Choosing a Doctor

It is not unusual for people with young onset Parkinson's disease to have seen many doctors in the months or years prior to diagnosis in an attempt to understand what seem like unexplainable symptoms. Most people are eventually referred to a neurologist either to determine or confirm a diagnosis or for ongoing treatment. That neurologist will likely be one that is "in-network" and meets your insurance coverage  requirements. While many of us are bound to operating within our healthcare plan, choosing a doctor to treat your Parkinson's is your decision and one you should consider carefully. 

Movement Disorders Specialists

Doctors who are specially trained to diagnose and treat conditions of the brain and nervous system are called neurologists. Some neurologists have a subspecialty in movement disorders and work extensively with patients who have Parkinson's disease and other similar conditions. These doctors typically have more experience dealing with early onset Parkinson’s disease than a general practitioner or general neurologist.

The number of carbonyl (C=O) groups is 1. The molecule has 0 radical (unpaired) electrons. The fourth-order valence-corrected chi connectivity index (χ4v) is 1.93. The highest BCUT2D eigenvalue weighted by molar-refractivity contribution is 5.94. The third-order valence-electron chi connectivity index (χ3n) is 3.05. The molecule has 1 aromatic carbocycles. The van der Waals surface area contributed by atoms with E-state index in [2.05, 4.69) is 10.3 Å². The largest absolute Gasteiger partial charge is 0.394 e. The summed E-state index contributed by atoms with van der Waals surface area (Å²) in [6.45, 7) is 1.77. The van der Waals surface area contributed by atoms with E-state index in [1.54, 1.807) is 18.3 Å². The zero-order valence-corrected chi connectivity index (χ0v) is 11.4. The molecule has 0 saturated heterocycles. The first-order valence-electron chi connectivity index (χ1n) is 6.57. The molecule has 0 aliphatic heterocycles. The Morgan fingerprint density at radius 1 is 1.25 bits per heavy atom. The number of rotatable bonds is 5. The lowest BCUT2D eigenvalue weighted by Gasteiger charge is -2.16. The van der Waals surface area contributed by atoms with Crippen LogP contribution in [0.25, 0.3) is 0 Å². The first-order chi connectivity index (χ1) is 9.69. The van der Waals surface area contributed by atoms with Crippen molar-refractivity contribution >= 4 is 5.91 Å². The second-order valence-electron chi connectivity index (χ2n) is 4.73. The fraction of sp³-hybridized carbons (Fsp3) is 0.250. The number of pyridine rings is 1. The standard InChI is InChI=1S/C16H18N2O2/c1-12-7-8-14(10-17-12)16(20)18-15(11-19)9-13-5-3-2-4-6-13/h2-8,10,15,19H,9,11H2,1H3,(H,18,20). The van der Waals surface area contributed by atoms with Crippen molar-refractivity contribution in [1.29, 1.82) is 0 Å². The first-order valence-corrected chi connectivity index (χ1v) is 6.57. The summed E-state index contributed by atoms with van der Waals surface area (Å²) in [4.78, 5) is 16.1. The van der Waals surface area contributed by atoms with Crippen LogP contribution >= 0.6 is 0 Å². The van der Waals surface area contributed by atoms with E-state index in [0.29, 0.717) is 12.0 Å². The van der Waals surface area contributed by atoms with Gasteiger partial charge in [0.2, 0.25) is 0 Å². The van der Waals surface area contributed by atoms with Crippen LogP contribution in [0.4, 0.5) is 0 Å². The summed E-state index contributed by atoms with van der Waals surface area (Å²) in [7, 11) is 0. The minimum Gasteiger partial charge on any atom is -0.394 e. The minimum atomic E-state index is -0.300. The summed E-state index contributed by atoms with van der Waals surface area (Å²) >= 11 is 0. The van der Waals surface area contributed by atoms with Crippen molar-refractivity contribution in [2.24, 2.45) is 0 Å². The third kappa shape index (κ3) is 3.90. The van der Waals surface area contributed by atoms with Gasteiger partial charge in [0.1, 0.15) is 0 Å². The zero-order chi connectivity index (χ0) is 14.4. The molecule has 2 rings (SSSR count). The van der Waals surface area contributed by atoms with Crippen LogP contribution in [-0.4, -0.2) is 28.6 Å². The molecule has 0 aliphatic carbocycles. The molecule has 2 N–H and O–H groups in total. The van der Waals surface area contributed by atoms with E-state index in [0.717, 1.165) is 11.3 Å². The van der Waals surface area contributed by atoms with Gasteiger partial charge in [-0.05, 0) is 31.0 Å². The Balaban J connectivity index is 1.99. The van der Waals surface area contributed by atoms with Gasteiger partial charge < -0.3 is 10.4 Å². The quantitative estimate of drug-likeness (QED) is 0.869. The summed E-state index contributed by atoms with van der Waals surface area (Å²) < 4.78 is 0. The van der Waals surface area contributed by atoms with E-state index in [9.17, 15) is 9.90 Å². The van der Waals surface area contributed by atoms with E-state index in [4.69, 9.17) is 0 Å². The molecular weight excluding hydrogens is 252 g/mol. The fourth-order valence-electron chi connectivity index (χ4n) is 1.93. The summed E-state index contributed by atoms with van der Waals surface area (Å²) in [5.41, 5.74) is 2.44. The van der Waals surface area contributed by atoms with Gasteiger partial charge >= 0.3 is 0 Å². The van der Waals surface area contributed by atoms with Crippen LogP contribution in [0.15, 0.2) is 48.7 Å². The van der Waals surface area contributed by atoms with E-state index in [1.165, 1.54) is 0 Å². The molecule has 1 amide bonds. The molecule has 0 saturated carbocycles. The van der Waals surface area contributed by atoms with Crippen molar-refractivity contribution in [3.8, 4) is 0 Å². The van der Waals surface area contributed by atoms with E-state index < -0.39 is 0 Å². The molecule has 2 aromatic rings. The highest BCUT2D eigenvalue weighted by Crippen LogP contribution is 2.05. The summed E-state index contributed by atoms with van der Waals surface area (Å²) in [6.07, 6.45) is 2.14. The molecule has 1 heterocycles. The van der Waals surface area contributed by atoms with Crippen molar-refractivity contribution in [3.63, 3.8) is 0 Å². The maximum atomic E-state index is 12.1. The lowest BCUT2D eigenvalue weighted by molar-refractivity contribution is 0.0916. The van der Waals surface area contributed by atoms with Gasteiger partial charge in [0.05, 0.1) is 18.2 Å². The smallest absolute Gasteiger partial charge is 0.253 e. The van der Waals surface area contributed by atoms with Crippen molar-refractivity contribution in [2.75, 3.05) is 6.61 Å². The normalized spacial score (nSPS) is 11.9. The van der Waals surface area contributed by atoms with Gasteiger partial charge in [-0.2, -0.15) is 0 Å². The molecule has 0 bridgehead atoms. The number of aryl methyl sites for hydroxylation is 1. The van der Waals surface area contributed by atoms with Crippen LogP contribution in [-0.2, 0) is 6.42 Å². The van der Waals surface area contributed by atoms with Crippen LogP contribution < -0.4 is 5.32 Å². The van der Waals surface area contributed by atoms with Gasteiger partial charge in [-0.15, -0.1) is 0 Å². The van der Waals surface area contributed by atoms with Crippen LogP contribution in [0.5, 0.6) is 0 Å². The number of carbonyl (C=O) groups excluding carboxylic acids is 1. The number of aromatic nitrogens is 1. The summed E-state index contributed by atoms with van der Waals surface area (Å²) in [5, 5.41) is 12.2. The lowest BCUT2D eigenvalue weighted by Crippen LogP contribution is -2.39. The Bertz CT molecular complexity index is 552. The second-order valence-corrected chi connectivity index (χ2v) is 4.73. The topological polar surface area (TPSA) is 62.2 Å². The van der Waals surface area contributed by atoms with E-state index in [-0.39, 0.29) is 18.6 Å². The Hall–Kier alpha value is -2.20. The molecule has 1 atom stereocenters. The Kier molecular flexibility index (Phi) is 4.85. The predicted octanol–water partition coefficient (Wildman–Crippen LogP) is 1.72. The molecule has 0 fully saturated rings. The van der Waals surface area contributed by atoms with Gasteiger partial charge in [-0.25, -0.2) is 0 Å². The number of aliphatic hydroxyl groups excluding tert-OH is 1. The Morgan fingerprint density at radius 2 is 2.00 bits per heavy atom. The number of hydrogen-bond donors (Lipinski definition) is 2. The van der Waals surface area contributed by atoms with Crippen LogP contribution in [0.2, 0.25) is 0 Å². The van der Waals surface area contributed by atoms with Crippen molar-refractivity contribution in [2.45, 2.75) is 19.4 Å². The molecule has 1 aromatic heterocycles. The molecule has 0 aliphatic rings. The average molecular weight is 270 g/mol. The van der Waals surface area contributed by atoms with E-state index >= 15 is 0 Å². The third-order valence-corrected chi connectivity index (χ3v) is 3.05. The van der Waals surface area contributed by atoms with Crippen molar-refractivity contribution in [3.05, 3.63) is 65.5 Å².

Ultimately, the doctor you choose to treat your PD should be someone with whom you can develop a good partnership. Even the best medical professionals cannot help you unless they are able to make the time to really listen to you and to fully understand and address your questions and concerns.  You may consider asking yourself:

  • Do I feel I can be truly honest with this doctor?
  • Does he or she seem to take my questions and concerns seriously?
  • Do I feel comfortable enough to ask questions about even the most uncomfortable of topics (such as sex and sexuality, bladder/bowel functioning, etc.)?
  • Do I feel that this doctor has my best interest in mind?

If you answered "no," to any of these questions, you may want to continue your search for the right physician.

Ask family members or friends for referrals to qualified, competent healthcare professionals. Other people with PD are also an excellent resource, so ask around, and if you have had a good experience with a group of professionals or a particular facility, share that information with others. Keep in mind

Contact APDA's National Young Onset Center or your regional APDA Information & Referral Center for help finding a movement disorders specialist in your area.

APDA PUBLICATIONS Star.Final


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